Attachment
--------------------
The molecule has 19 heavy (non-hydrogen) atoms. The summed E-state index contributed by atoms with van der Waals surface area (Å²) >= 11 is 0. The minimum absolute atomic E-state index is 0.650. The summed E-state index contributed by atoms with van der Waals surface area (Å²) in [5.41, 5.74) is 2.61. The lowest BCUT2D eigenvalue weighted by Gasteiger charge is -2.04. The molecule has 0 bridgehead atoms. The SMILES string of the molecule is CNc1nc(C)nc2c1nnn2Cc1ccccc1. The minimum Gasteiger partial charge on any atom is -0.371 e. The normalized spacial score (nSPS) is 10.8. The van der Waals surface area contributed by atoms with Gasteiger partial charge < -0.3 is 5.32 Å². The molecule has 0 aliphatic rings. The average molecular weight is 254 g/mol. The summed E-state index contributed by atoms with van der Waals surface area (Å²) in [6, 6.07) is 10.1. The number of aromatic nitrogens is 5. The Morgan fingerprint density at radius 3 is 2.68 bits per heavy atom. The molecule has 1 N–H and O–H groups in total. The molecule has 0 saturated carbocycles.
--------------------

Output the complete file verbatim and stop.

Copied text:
The molecule has 19 heavy (non-hydrogen) atoms. The summed E-state index contributed by atoms with van der Waals surface area (Å²) >= 11 is 0. The minimum absolute atomic E-state index is 0.650. The summed E-state index contributed by atoms with van der Waals surface area (Å²) in [5.41, 5.74) is 2.61. The lowest BCUT2D eigenvalue weighted by Gasteiger charge is -2.04. The molecule has 0 bridgehead atoms. The SMILES string of the molecule is CNc1nc(C)nc2c1nnn2Cc1ccccc1. The minimum Gasteiger partial charge on any atom is -0.371 e. The normalized spacial score (nSPS) is 10.8. The van der Waals surface area contributed by atoms with Gasteiger partial charge < -0.3 is 5.32 Å². The molecule has 0 aliphatic rings. The average molecular weight is 254 g/mol. The summed E-state index contributed by atoms with van der Waals surface area (Å²) in [6, 6.07) is 10.1. The number of aromatic nitrogens is 5. The Morgan fingerprint density at radius 3 is 2.68 bits per heavy atom. The molecule has 1 N–H and O–H groups in total. The molecule has 0 saturated carbocycles.